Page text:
This setting does not include the addition of ¢ 5,000 million ARESEP rates should move soon, as ordered by the Constitutional Chamber to resolve an appeal brought by workers Recope. That ruling overturned a decision rejecting ARESEP include setting spending rates of the collective agreement for that amount.
6. Five expropriations for San Ramón highway still on tenterhooks after 12 years of stagnation
The project of the San José route - San Ramon has almost 12 years after it started, but to date five wickets still refuse to give space for the expansion of the road.
For the project that was contemplated by the construction firm OAS 213 were necessary land, of which the state already has available 208 (98%). Yet there are five expropriations made to meet the amount in the Brazilian company designs, which will no longer develop enlargement.
The five wickets still in private hands are located between the Monument of Water (La Uruca, San Jose) and Juan Santamaria (Alajuela) airport in the General Cañas Highway.
The five expropriation processes are on trial in the Administrative and Civil Court of Finance, said the press office of the Ministry of Public Works and Transport (MOPT).
The Ministry faces lawsuits because landowners do not agree with the amounts stated in the appraisals.
"It is expected that in the next four months handed down in courts entries in possession of the property expropriation process," said Ana Lizeth Rodriguez, advises the Minister Carlos Villalta.
Although the State succeeds in obtaining these lands, more expropriations are not discarded. New designs could see a road with more lanes, which would need to buy more properties along the way.
In the acquisition of the 208 land already owned by the state they invested $ 35,424,830, with resources from the National Concessions Council (CNC) and the National Highway Council (CONAVI).
All land acquired to date was incorporated under the cover of the previous Expropriation Act. In the MOPT, expect the reform -approved law in October 2014, additional acquisitions are processed more quickly.
With the new rules, if the person does not agree with the money offered by the State, you can go to court, but without having possession of the land. Previously, the owner retained the property until the case was resolved judicially.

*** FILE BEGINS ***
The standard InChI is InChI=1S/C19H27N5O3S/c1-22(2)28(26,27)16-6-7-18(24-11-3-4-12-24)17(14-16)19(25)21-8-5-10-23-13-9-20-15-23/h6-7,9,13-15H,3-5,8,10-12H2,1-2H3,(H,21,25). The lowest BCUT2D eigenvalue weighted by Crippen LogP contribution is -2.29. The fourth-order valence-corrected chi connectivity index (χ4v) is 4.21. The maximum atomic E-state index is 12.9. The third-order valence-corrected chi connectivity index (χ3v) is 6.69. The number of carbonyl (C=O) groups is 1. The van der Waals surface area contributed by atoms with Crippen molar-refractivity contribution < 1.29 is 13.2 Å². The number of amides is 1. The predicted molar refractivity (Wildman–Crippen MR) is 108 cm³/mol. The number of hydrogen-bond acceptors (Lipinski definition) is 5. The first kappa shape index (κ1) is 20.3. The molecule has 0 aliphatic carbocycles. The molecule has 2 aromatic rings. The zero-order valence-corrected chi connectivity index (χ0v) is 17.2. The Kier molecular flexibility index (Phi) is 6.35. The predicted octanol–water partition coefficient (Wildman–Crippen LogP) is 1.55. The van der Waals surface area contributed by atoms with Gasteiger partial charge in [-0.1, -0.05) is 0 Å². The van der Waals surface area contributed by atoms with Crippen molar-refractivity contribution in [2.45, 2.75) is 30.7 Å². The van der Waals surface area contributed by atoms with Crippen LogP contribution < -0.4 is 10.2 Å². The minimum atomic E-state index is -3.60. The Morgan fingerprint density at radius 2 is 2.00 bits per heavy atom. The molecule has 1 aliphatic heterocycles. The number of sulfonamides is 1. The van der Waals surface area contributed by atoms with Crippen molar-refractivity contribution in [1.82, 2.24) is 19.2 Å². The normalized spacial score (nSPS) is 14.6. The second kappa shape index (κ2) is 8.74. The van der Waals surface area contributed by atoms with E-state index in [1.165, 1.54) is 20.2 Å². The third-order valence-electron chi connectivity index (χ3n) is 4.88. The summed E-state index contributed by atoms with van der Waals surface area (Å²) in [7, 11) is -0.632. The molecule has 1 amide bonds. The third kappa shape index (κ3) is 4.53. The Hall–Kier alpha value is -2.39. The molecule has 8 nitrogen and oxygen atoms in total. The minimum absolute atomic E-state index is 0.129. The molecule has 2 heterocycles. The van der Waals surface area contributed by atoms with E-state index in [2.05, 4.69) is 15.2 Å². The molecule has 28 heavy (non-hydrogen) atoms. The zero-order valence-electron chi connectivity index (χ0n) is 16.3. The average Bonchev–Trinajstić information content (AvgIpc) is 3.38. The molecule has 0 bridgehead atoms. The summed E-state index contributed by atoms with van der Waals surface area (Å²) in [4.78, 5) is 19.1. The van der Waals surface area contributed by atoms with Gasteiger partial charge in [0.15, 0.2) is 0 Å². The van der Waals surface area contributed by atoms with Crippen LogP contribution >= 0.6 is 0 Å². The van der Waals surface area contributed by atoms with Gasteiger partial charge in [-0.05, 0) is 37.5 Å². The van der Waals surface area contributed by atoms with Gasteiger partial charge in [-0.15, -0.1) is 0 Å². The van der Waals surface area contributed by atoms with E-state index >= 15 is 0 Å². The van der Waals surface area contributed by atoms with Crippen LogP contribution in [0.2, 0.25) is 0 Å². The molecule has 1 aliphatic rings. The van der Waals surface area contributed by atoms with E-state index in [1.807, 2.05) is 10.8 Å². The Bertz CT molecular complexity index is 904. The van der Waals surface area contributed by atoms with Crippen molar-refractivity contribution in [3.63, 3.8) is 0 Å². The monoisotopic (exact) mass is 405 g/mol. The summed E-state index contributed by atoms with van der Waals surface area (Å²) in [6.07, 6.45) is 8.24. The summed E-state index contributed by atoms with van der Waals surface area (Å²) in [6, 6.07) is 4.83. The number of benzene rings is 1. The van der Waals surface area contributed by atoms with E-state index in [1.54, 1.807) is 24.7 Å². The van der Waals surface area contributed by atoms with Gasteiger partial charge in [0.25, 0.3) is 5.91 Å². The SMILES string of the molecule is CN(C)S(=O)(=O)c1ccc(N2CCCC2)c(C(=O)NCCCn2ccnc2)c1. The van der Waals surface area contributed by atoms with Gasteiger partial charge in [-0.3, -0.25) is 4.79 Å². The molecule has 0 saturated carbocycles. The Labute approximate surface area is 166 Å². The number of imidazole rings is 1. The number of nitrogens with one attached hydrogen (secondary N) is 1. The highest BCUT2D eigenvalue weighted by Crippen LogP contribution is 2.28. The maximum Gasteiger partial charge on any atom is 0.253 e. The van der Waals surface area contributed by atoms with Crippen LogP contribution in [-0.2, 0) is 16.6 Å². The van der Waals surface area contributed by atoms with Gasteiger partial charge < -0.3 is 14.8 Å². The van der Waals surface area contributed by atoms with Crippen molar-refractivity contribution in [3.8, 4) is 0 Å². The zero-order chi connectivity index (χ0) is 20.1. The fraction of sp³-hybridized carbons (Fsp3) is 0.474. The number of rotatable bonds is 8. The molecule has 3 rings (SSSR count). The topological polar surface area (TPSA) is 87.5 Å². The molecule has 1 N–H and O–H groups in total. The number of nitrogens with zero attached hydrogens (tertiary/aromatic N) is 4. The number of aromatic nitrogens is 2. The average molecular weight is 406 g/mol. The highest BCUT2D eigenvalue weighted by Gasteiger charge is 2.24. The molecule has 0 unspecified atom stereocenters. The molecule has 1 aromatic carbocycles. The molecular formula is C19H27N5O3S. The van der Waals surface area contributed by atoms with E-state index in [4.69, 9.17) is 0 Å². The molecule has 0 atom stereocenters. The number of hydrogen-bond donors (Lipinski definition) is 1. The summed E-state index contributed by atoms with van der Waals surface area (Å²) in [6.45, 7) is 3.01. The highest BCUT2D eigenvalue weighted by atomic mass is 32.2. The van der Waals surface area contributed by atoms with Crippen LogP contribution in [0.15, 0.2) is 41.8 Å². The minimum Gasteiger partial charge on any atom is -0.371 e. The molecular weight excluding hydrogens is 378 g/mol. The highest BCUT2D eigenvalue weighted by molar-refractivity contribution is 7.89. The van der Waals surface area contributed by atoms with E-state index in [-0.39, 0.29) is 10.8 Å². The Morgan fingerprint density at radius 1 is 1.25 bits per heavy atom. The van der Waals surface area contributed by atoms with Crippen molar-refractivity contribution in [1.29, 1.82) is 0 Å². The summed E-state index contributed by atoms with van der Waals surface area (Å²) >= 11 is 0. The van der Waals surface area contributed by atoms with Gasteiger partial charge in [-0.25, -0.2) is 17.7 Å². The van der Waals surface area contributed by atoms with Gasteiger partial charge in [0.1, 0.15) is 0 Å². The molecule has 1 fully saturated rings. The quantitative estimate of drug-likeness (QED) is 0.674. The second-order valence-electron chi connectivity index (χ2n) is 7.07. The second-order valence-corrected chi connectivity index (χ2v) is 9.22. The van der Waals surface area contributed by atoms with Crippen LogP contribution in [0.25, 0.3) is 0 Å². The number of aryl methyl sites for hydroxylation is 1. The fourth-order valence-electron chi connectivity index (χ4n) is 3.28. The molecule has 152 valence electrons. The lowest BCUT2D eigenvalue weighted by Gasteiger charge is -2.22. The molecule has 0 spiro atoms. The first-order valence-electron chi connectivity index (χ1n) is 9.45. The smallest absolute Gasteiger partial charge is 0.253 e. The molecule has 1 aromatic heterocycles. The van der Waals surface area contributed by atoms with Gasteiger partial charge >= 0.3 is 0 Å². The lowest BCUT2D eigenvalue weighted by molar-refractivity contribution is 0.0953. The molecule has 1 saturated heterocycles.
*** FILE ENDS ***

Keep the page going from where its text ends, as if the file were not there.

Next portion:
The route of 56 kilometers between San Jose and San Ramon compose the General Cañas highway and the Bernardo Soto highway.
The General Cañas consists of 13.9 kilometers, from the junction of the Datsun (San Jose) agency to the intersection of Juan Santamaria Airport. The Bernardo Soto is 42.4 kilometers from the airport to the entrance to San Ramon.
12 years of waiting. On October 1, 2004 the government of Abel Pacheco signed the contract with the joint venture company Autopistas del Valle for the rehabilitation and expansion of the route between the capital and the canton of San Ramon.
In 9 years in charge of the grant, Autopistas del Valle could not get the financial resources to build the road, at the time valued at $ 530 million. Because of that, the March 10, 2013, the Comptroller General of the Republic approved the transfer of rights contract to Brazilian construction firm OAS.
After weeks of protests over the cost of the work and tolls, staged by the residents of the area west of the Central Valley, April 22, 2013, the then President Laura Chinchilla announced by national chain the end of contract with OAS.
The Government decided that the project would no longer be performed under the figure of the concession, and instead, a trust fund would be used for.
On February 5, 2015, the Legislature approved a bill that created a trust for $ 473 million for the construction of the road.
On 12 February, the Conavi won the trust to Banco de Costa Rica (BCR), which established a cost of $ 210,000 for administration.
The five wickets still in private hands are located between the Monument of Water and Juan Santamaria airport in the General Cañas Highway. (Gabriela Tellez)